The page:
by Caleb Ratzlaff
Recently on Ground Motive, I discussed the decentred nature of identity, attributing the decenteredness to the fact that decision-making-selves are different from, yet dependant on determinate actions. In a similar spirit, this post focuses on the liminal moment of decision and the tension that provides its (non)foundation.
Since reading St. Augustine's Confessions in undergrad, I’ve struggled to understand conversion. What happens in the moment of repentance, for example? How is any decision made at all, for that matter?
Although most activities involve little decision making—my fingers flow quite unintentionally across the keyboard—decisions do at the very least seem to occur. We observe them most clearly when our routine is rudely interrupted, when for example, a slow moving elderly women impedes one’s commute. Moments of confrontation call us to account for our otherwise habitual actions, requiring a decision—do we stop to help carry her luggage or jump to the other side of the stairs?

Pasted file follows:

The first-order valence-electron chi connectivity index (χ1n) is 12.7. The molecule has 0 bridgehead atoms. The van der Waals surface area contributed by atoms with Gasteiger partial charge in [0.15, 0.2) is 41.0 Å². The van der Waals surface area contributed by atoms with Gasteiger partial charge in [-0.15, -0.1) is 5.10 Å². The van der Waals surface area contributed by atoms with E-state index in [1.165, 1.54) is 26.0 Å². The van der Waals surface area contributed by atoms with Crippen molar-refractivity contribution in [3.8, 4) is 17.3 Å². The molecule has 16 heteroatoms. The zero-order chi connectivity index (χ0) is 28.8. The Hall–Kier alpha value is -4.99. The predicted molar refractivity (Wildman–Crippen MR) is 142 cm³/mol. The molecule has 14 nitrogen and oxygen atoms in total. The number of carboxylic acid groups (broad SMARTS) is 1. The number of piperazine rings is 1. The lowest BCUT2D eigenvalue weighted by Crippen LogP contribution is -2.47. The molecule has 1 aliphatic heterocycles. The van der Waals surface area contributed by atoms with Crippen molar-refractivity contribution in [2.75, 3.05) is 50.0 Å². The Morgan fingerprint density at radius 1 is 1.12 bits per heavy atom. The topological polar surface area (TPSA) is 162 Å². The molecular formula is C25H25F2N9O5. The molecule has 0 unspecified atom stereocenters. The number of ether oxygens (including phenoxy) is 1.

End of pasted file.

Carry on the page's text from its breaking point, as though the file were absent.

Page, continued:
Jacques Derrida argues that every decision must pass through a crucible of the undecidable. By this he means that although a responsible decision should be a well-considered one, action never waits for reflection. At the moment of confrontation, when the elderly woman queues ahead of us, the question “what should I do?” is already a response and an action taken. The immediacy of action leaves no time to reflect. One is responsible even before she wants to be. As a result, decisions always occur in a moment of ignorance, in non-decision. No amount of time or reflective resources would solve this dilemma—the problem is inherent in the phenomenon itself. As Derrida citing Kierkegaard writes, “The instant of decision is a madness.”1